Combine the water, apple juice, salt, sugar, garlic, bay leaves, peppercorns, dried rosemary, and orange peel in a large pot and bring to a boil. Turn off the heat immediately, cover, and allow mixture to come to room temperature. Cool mixture in the fridge until you're ready.
To brine the turkey, remove the turkey from wrapper, remove interior bags (set aside; refrigerate), and rinse turkey thoroughly under cool water.
Place the turkey into a plastic brining bag or a very large pot.
Pour the cooled brine mixture over the top, adding extra cold water if you need more to completely cover the turkey. Seal the bag or cover the pot and allow the turkey to brine in the refrigerator for 16 to 24 hours before roasting.
Before roasting, remove the turkey from brine and rinse thoroughly under cold water. Then soak in a sink full of fresh water for 15 to 20 minutes. Pat dry. Discard brine. (This soaking process will decrease the likelihood of too-salty gravy).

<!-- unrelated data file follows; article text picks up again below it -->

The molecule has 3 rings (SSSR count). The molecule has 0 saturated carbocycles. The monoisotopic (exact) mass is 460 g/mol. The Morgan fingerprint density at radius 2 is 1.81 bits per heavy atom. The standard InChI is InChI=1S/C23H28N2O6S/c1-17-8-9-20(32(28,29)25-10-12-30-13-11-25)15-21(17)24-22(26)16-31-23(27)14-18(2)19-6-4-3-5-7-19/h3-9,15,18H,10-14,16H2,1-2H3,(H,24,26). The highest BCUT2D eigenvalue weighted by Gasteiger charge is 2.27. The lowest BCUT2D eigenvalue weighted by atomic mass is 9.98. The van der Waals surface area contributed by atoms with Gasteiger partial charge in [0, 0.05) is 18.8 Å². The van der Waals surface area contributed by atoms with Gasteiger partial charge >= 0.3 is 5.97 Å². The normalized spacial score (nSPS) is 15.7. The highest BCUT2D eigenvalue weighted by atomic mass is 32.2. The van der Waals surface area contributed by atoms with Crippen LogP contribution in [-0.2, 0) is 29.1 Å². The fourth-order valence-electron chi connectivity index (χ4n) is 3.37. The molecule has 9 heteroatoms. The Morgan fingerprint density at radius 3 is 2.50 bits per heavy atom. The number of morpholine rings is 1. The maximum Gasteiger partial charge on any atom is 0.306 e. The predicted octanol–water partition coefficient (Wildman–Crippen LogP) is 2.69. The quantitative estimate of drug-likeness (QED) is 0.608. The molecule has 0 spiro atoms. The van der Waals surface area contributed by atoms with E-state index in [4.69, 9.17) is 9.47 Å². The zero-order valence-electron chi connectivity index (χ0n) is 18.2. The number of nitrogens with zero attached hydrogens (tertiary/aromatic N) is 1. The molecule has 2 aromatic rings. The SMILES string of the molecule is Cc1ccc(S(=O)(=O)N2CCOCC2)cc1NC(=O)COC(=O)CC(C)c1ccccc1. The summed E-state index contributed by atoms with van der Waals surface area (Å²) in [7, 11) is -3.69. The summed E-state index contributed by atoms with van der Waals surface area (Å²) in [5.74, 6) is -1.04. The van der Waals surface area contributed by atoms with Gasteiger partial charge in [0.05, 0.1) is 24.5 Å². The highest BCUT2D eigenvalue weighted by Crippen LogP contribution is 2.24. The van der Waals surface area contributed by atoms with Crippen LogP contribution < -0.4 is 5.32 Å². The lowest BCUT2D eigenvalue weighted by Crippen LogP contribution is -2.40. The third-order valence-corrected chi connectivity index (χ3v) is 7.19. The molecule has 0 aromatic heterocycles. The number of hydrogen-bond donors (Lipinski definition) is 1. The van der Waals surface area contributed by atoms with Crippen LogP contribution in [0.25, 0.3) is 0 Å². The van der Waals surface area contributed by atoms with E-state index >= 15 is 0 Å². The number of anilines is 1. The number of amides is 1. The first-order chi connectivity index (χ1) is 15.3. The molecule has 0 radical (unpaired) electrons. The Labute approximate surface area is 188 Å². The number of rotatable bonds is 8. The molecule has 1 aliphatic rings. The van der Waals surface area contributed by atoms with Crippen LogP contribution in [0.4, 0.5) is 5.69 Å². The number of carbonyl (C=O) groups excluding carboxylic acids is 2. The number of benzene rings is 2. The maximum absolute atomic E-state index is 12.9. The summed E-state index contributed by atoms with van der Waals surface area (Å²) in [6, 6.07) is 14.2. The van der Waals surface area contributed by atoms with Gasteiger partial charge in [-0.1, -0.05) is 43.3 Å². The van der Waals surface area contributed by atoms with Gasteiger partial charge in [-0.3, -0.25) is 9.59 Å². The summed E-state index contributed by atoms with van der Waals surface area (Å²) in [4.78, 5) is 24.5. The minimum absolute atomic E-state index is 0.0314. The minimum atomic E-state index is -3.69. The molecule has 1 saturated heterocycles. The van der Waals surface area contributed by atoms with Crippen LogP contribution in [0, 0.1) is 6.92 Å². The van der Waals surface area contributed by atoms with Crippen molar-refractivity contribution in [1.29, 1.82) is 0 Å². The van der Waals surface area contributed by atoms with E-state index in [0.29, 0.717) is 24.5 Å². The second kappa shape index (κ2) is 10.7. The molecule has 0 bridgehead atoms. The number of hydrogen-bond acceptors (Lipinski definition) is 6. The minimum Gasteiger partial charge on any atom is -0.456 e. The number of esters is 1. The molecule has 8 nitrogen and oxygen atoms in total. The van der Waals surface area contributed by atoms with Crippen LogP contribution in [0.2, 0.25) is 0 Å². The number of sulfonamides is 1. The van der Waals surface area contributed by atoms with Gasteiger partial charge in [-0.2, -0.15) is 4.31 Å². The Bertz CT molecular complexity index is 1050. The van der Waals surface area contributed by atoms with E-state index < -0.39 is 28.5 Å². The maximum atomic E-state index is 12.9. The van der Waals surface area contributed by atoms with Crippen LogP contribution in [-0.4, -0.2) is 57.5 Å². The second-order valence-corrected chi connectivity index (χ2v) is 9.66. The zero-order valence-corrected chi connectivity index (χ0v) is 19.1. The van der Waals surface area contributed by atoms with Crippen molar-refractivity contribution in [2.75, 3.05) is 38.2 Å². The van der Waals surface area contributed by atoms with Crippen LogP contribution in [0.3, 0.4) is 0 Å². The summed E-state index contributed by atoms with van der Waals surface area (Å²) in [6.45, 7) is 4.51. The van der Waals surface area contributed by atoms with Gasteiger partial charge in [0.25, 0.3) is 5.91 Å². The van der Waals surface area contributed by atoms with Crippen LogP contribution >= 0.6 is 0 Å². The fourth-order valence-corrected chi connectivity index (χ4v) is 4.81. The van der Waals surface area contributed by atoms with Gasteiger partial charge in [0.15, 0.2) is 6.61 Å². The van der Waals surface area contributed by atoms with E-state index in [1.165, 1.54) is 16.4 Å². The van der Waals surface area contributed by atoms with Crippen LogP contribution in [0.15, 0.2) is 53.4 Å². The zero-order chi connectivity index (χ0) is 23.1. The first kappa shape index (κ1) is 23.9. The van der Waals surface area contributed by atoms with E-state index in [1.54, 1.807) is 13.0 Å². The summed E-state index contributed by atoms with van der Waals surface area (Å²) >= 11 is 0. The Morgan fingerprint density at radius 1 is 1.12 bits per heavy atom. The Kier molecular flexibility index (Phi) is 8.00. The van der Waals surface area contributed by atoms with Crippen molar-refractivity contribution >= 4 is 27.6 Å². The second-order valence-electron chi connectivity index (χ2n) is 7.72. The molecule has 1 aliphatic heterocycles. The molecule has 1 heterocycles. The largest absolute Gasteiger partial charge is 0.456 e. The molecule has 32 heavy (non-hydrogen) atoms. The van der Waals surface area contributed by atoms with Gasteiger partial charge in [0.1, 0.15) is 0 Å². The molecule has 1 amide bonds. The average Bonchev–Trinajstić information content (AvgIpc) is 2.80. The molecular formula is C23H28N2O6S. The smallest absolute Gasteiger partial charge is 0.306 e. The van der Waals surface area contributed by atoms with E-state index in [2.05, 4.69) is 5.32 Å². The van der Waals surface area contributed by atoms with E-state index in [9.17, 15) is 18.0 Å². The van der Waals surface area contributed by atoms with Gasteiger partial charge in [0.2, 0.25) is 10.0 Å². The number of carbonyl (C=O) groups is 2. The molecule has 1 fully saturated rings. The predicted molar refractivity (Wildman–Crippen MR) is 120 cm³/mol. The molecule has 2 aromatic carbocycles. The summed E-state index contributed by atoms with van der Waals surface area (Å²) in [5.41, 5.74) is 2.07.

Preheat the oven 275 degrees F.
Truss the bird and place it breast side up on a rack in a large roasting pan. Cover the turkey tightly with heavy-duty foil. Make sure it's entirely covered (cover over the bottom edges of the pan). Place in the oven and roast for about 10 minutes per pound (a 20 pound turkey will roast for about 3 1/2 hours).
Remove the turkey from the oven and increase the temperature to 375 degrees F. Remove the aluminum foil and set aside. Mix the softened butter with the rosemary and orange zest and rub all over the skin of the turkey, covering every single inch of the skin. Insert a meat thermometer into the thigh, near the hip joint. Place the turkey, uncovered, back into the oven. Continue roasting the turkey, basting with butter every 30 minutes, until the thermometer registers 170 degrees F and until the juices are no longer pink.
Remove from the oven and cover with foil until you are ready to carve and serve. Reserve pan juices to make gravy.
This is enough for a 20 pound fresh turkey. You can decrease the quantity for a smaller bird.
Recipe courtesy of Ree Drummond